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John McCain is a someone who has been through a lot and acquitted himself well. His ability to sum up a man has been well-honed by his experience and so his view of Mr. Cameron is all the more devastating for this.
By their fruits shall ye know them.
Now seen only by a few as the decadent, characterless, PR man that he is, such a view of Mr Cameron will become commonplace by the time of the next General Election.

Well said John Coles. Senator McCain is not the only one who feels deceived - you can add all of those, including myself, who voted for Dave on the strength of his EPP pledge and positive-sounding rhetoric. We believed he was a conservative. Now we find just an empty PR shell whose only policy is to have no policies, in the hope his trendy image alone will get him elected. This is the man who has hitched the Conservative Party firmly to the stern of Blair's Titanic, ignoring the looming iceberg of public opinion on Labour, Blairism and spin.

It's hard to imagine anyone less "decadent" than David Cameron. There's nothing louche about the man, unless smoking a joint at school and joining a fancy dress drinking club at university counts.

John Coles is either a barking religious fundamentalist or a nasty UKIP troll. Either way, bog off!

It seems the UKIP idiots are up early this morning. Its not the Conservative ship that is sinking with the Blair Titanic its the UKIP rowing boat that seems to be letting in water by the day.
Come the election day I suspect they will have lost so many supporters there headquarters will be the telephone box at the end of Nowhere Street!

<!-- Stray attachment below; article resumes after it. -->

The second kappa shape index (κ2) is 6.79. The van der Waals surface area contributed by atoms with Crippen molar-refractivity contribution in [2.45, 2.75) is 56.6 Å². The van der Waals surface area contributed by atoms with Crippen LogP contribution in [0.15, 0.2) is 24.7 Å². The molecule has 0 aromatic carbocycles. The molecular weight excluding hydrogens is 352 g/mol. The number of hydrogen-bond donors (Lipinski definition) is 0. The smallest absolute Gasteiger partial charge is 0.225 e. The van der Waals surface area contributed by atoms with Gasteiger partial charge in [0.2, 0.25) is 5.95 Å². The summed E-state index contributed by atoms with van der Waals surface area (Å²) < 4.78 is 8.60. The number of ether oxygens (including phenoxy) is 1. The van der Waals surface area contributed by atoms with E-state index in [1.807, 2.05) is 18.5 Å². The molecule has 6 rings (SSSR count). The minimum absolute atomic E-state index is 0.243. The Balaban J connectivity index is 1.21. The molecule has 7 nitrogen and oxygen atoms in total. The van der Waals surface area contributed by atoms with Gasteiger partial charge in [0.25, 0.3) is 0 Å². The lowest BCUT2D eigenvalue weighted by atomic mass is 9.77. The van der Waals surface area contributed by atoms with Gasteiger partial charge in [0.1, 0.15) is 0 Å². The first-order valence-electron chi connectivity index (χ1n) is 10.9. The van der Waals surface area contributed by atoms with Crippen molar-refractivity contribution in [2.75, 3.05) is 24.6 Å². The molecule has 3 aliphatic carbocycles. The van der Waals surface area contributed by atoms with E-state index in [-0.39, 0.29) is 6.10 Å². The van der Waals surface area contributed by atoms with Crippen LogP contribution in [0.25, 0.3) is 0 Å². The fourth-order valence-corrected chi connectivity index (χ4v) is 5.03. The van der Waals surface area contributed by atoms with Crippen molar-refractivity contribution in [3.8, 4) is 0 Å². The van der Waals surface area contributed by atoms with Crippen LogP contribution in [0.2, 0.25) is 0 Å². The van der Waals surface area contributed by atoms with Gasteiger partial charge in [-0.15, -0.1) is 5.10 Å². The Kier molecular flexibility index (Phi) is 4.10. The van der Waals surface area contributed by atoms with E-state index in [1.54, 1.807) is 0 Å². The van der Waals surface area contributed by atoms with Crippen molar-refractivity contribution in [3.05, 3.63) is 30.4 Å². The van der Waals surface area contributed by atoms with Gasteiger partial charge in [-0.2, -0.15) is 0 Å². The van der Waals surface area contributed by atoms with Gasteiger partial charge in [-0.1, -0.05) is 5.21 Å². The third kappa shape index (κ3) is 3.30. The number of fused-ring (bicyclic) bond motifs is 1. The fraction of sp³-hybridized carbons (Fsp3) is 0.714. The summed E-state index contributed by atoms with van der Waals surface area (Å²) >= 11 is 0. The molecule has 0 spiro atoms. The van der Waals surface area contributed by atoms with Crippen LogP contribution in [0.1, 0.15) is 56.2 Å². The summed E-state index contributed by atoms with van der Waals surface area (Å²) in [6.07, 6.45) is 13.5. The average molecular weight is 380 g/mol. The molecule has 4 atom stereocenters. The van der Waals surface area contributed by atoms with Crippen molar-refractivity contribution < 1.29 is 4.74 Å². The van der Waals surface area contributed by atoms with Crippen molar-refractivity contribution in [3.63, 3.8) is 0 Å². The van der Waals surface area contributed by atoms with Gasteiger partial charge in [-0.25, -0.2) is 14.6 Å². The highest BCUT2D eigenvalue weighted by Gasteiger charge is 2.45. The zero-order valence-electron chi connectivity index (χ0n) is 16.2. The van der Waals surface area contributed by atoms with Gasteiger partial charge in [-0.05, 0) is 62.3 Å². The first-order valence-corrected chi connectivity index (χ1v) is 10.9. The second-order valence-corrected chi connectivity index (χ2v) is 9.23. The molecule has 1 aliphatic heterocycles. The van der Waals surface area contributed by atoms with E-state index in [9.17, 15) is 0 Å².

There has been a sense of "making it up as he goes along" with Cameron, that his political behaviour is reactive rather than instinctive, so if McCain feels he was wooed by Dave to give his blessing at the tory conference under false pretences, it is not hugely surprising.

I wouldn't call Cameron decadent or characterless. He's obviously a pleasant man, an image which most politicians fail to project (for obvious reasons). But apart from a couple of years as a flim-flam merchant, he's never had a job outside politics. This, together with his lack of ministerial and executive experience, exposes him and he'll make more mistakes like this.

The tactic of distancing the Conservatives from the Republicans in America has been badly handled; the worst aspect is that it looks cynical.

Well cry me a river. Much as you might want the Conservative Party to be the UK branch of the GOP, Editor, we aren't - and thank god for that.

We stood by the Bush adminstration on the eve on the Iraq war. We believed what they said about WMD. We accepted their assurances that plans for post-war Iraq had been properly thought out. We cheered as the neo-cons spoke of human rights and ignored the roar of US military aircraft as they flew out prisoners to be tortured in some 'friendly' secret police HQ.

Now we have learned from our experiences, it is a great shame that the Republicans haven't.

"The Tory-GOP divide is becoming more serious. After Friday's criticisms of George W Bush from Peter Ainsworth..."

Well diddums, the Texas oil baron is on his way out anyway, so will be pretty much irrelevant to David Cameron's more environmentally-sound premiership.

"...the News of the World has confirmed ConservativeHome's story of January that John McCain is disappointed by David Cameron's more dove-ish policy on Iraq."

And McCain has had his chips too. The only slight cause of concern is the suggestion that Rudolph Giuliani has doubts regarding the conviction of David Cameron, but given that is mere speculation on the part of Fraser Nelson, it's nothing to get too worried about.

Disappointed in McCain for this. I wonder howe DC decieved him or did McCain deceive himself? Did DC tell McCain that he approves of American strategy in Iraq? I seriously doubt it.McCain,Guiliani and Romney must learn to realise that British support for American foreign policy decisions will never again be offered as unthinkingly as they have been in the past few years. If that upsets them, well too bad it's a tough world and Britain is the best friend the US has got.